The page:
Ali Muhammad found the exhibition especially meaningful for openly creating space for queer artists.

“In the history of art, a lot of artists tend to be queer … but people don’t talk about that,” they said. “Focusing specifically on queer art and queer artists (says) we are here, we are represented.”

The exhibition, cosponsored by the Washington Blade and Dupont Underground, can be accessed at 19 Dupont Circle, N.W., each Friday, Saturday and Sunday in June from 11 a.m. to 5 p.m. Entry costs $10 per person, or $7 for students, seniors and members of the military.

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Not-to-miss exhibits at Baltimore’s Gallery Blue Door 

Works by Brooks, Halvorsen now on display

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See Scott Brooks’s striking works at Gallery Blue Door in Baltimore. (Image courtesy of Gallery Blue Door)

Baltimore’s bustling art scene includes several current exhibits at the gay-owned Gallery Blue Door. 

Striking works by acclaimed artist Scott Brooks are on display now through July 9 in an exhibit titled “Self Contained — Pandemic Era Works.”

“The Work in ‘Self Contained’ was created over the last two years,” Brooks said in a statement. “It has been a challenging time for the world, and for myself personally. As an artist, being in lockdown gave me the gift of time.”

Brooks, a former D.C. resident who is gay, is a figurative artist who has been living and working in Baltimore since 2016. His art borders on the surreal and ranges from portraiture to complex narratives, according to the gallery.

Also currently on display is an exhibit titled “Becoming” by out artist Tracey Halvorsen, which runs until May 14. 

“This latest body of work reflects a composite of subject and abstraction through continued exploration of landscapes, still life, and narrative themes,” according to a statement from the gallery.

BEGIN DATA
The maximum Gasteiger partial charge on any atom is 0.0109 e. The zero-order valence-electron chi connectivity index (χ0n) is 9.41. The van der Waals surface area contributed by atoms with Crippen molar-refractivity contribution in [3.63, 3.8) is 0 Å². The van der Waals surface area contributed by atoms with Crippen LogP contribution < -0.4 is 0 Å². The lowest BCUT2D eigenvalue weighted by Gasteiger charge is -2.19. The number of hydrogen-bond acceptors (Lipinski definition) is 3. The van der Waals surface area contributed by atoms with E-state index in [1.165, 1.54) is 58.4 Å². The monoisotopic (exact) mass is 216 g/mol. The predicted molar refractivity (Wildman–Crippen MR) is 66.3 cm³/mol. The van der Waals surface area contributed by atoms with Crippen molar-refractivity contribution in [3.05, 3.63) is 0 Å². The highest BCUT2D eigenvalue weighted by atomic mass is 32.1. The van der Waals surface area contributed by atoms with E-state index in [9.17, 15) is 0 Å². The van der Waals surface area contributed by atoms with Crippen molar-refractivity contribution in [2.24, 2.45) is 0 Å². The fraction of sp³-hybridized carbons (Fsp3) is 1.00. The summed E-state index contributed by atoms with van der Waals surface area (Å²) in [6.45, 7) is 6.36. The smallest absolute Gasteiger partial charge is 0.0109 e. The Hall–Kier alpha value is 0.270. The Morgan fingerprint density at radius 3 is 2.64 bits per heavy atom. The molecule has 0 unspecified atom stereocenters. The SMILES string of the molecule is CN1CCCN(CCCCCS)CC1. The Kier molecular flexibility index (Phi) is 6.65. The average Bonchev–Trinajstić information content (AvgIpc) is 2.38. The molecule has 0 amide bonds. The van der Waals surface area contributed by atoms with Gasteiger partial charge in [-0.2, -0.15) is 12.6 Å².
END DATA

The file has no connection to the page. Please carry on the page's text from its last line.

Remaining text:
Gallery Blue Door should be on your list of places to visit in Charm City. It’s located in a historic row home in Mount Vernon, long the epicenter of LGBTQ life in Baltimore. 

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Have to pee? Check out new John Waters Restrooms

BMA introduces gender-neutral facilities

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Actress Elizabeth Coffey and filmmaker John Waters outside the BMA’s new gender-neutral restrooms. (Blade staff photo)

The Baltimore Museum of Art unveiled its latest addition on Wednesday: the John Waters Restrooms, named for the iconic filmmaker who is a trustee of the museum. 

There were plenty of snickers and jokes about who would be the No. 1 and No. 2 patrons of the new facilities, but beneath the potty humor was an important message about access to the most fundamental spaces in society.

Joining Waters at a BMA event Wednesday to officially dedicate the gender-neutral restrooms was Elizabeth Coffey, a transgender actress and longtime friend and collaborator of Waters’. Coffey noted the importance of access to public spaces to the trans community. Preceding her at the lectern was Christopher Bedford, the Dorothy Wagner Wallis director of the BMA, who noted that adding the gender-neutral restrooms was the right thing to do.

After brief remarks, Coffey and Waters led a group of museum supporters and reporters downstairs to see the new space and Coffey cheekily took the inaugural trip into one of four private stalls. The stalls and adjoining communal washroom were designed by Quinn Evans Architects and feature white tile with bright red tile in the stalls. The idea for naming the restrooms came from Waters when he bequeathed his fine art collection to the BMA, according to a museum statement. 

The John Waters Restrooms will open to the public on Sunday, Dec. 12, in conjunction with the adjacent Nancy Dorman and Stanley Mazaroff Center for the Study of Prints, Drawings and Photographs and Ruth R. Marder Center for Matisse Studies. Waters is about to embark on a national tour of spoken-word performances. 

John Waters Restrooms, gay news, Washington Blade
John Waters speaks to a crowd at Wednesday’s dedication event. (Blade staff photo)